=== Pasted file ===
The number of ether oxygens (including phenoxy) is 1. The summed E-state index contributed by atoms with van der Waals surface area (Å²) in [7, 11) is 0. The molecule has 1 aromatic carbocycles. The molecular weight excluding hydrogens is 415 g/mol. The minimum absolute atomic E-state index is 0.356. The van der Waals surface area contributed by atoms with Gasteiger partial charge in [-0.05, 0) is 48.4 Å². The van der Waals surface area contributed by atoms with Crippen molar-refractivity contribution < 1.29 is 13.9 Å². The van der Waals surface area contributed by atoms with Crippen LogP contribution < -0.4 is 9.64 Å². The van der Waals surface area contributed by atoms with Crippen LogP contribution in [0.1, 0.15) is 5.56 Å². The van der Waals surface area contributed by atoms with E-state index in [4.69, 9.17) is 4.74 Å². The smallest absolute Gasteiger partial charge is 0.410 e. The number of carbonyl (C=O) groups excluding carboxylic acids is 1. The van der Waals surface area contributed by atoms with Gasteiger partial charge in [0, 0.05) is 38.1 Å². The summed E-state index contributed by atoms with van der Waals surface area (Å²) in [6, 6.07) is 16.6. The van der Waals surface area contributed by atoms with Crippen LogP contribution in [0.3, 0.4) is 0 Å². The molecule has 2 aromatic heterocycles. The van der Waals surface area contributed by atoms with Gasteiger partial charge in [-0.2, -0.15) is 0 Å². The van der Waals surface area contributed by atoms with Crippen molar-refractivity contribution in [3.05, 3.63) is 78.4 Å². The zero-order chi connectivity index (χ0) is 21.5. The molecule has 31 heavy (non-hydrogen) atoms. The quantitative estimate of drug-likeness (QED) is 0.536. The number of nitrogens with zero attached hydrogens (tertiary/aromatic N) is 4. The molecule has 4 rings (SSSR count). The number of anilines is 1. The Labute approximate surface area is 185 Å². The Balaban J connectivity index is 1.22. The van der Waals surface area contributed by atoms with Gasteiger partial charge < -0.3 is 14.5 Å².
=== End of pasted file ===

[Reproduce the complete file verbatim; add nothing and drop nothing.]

The number of ether oxygens (including phenoxy) is 1. The summed E-state index contributed by atoms with van der Waals surface area (Å²) in [7, 11) is 0. The molecule has 1 aromatic carbocycles. The molecular weight excluding hydrogens is 415 g/mol. The minimum absolute atomic E-state index is 0.356. The van der Waals surface area contributed by atoms with Gasteiger partial charge in [-0.05, 0) is 48.4 Å². The van der Waals surface area contributed by atoms with Crippen molar-refractivity contribution < 1.29 is 13.9 Å². The van der Waals surface area contributed by atoms with Crippen LogP contribution < -0.4 is 9.64 Å². The van der Waals surface area contributed by atoms with Crippen LogP contribution in [0.1, 0.15) is 5.56 Å². The van der Waals surface area contributed by atoms with E-state index in [4.69, 9.17) is 4.74 Å². The smallest absolute Gasteiger partial charge is 0.410 e. The number of carbonyl (C=O) groups excluding carboxylic acids is 1. The van der Waals surface area contributed by atoms with Gasteiger partial charge in [0, 0.05) is 38.1 Å². The summed E-state index contributed by atoms with van der Waals surface area (Å²) in [6, 6.07) is 16.6. The van der Waals surface area contributed by atoms with Crippen LogP contribution in [0.3, 0.4) is 0 Å². The molecule has 2 aromatic heterocycles. The van der Waals surface area contributed by atoms with Gasteiger partial charge in [-0.2, -0.15) is 0 Å². The van der Waals surface area contributed by atoms with Crippen molar-refractivity contribution in [3.05, 3.63) is 78.4 Å². The zero-order chi connectivity index (χ0) is 21.5. The molecule has 31 heavy (non-hydrogen) atoms. The quantitative estimate of drug-likeness (QED) is 0.536. The number of nitrogens with zero attached hydrogens (tertiary/aromatic N) is 4. The molecule has 4 rings (SSSR count). The number of anilines is 1. The Labute approximate surface area is 185 Å². The Balaban J connectivity index is 1.22. The van der Waals surface area contributed by atoms with Gasteiger partial charge < -0.3 is 14.5 Å².